Using BCC's "trace" Instead of "printk"


Recently I’ve been working on porting some changes that I made to the OpenZFS ZIL over to the ZFS on Linux codebase; see here for the OpenZFS pull request, and here for the ZFS on Linux pull request.

In my initial port, I was running into a problem where the automated tests would trigger a “hang” as a result of the readmmap program calling msync:

$ pstree -p 2337

$ sudo cat /proc/3198/stack
[<ffffffff9bdafb68>] wait_on_page_bit_common+0x118/0x1d0
[<ffffffff9bdafd34>] __filemap_fdatawait_range+0x114/0x190
[<ffffffff9bdafdc4>] filemap_fdatawait_range+0x14/0x30
[<ffffffff9bdb2477>] filemap_write_and_wait_range+0x57/0x90
[<ffffffffc08f049d>] zpl_fsync+0x3d/0x110 [zfs]
[<ffffffff9be7b93b>] vfs_fsync_range+0x4b/0xb0
[<ffffffff9bdf6af2>] SyS_msync+0x182/0x200
[<ffffffff9c4d453b>] entry_SYSCALL_64_fastpath+0x1e/0xad
[<ffffffffffffffff>] 0xffffffffffffffff

Once this state was reached, the msync call would never return.

Without diving too far into the technical details, my hunch was that the zfs_putpage_commit_cb function was not being called properly. At this point, I wanted to verify this, so I could then revisit the code with concrete data to support my suspicision.

If I hit this issue on illumos, I would have quickly jumped to using either dtrace or mdb to help verify and debug the situation. Since I was on Linux, I had neither of these tools at my disposal. Thankfully though, I did have a test case that would reliably reproduce the issue in a matter of minutes.

I thought about adding some printk or zfs_dbgmsg statments to the code and re-compiling to gather some data, but after having used dtrace on illumos, I resented that idea. I had previously read about Linux BPF and Linux BCC, so this felt like a good opportunity try and experiment with those to see if I could use it to gain better insight into my problem, without making any code changes.

Building and Installing BCC from Source

First off, I wanted to build and install BCC from source, rather than use a pre-built package. This decision was strictly for educational purposes; I wanted to learn how easy or difficult this would be, in case I ever wanted to make modifications to it in the future.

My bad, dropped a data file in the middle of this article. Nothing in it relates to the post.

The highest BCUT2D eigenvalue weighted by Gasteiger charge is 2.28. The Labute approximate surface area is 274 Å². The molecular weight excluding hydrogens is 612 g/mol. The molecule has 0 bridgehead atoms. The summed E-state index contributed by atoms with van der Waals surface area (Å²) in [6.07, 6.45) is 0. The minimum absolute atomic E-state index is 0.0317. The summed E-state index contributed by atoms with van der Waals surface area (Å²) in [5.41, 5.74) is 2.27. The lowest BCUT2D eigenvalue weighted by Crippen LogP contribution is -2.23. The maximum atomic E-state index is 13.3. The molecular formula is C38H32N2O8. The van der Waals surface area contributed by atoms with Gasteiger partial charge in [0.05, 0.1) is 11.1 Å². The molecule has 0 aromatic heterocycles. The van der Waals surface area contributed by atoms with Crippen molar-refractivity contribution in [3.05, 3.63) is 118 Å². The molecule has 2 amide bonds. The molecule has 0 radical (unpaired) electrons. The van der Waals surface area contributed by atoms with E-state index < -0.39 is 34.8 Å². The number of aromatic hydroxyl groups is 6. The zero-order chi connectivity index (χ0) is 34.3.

The project contains easy to follow instructions for doing this in its document. Since I was running on Ubuntu 17.04, the process was documented and works as described:

# Trusty and older
$ echo "deb$VER/ llvm-toolchain-$VER-3.7 main
$ deb-src$VER/ llvm-toolchain-$VER-3.7 main" | \
  sudo tee /etc/apt/sources.list.d/llvm.list
$ wget -O - | sudo apt-key add -
$ sudo apt-get update

# All versions
$ sudo apt-get -y install bison build-essential cmake flex git libedit-dev \
  libllvm3.7 llvm-3.7-dev libclang-3.7-dev python zlib1g-dev libelf-dev

# For Lua support
$ sudo apt-get -y install luajit luajit-5.1-dev

$ git clone
$ mkdir bcc/build; cd bcc/build
$ cmake .. -DCMAKE_INSTALL_PREFIX=/usr
$ make
$ sudo make install

After running those commands, I found the various BCC tools, examples, and manpages installed in /usr/share/bcc.

Using BCC’s “trace”

Now that I had the BCC tools installed, I could use them to gather some data about my issue. While there’s quite a few tools in the BCC repository to help trace the various Linux subsystems, what I needed was targeted specifically at the zfs_putpage_commit_cb function. I wanted to see if that function was getting called at all; and for that, the trace command was just what I needed.

First I used this tool while running the ZFS modules without my changes, to provide a baseline:

# /usr/share/bcc/tools/trace -K zfs_putpage_commit_cb 2>/dev/null
PID    TID    COMM         FUNC
27605  27605  readmmap     zfs_putpage_commit_cb
        zfs_putpage_commit_cb+0x1 [kernel]
        zil_commit+0x17 [kernel]
        zpl_writepages+0xd6 [kernel]
        do_writepages+0x1e [kernel]
        __filemap_fdatawrite_range+0xc6 [kernel]
        filemap_write_and_wait_range+0x41 [kernel]
        zpl_fsync+0x3d [kernel]
        vfs_fsync_range+0x4b [kernel]
        sys_msync+0x182 [kernel]
        entry_SYSCALL_64_fastpath+0x1e [kernel]

With the reproducer running in another shell, this told me that this function definitely was being called when my changes were not applied, and even provided a stack trace that lead to the function call.

Now that I verified the behavior without my changes, it was time to run the same test, but with my modified version of ZFS:

# /usr/share/bcc/tools/trace -K zfs_putpage_commit_cb 2>/dev/null
PID    TID    COMM         FUNC

Just like before, I had the reproducer running in another shell, but this time the trace command didn’t produce any output, which means the function wasn’t called.

With these observations in mind, I was able to re-visit the code and ultimately track down my problem.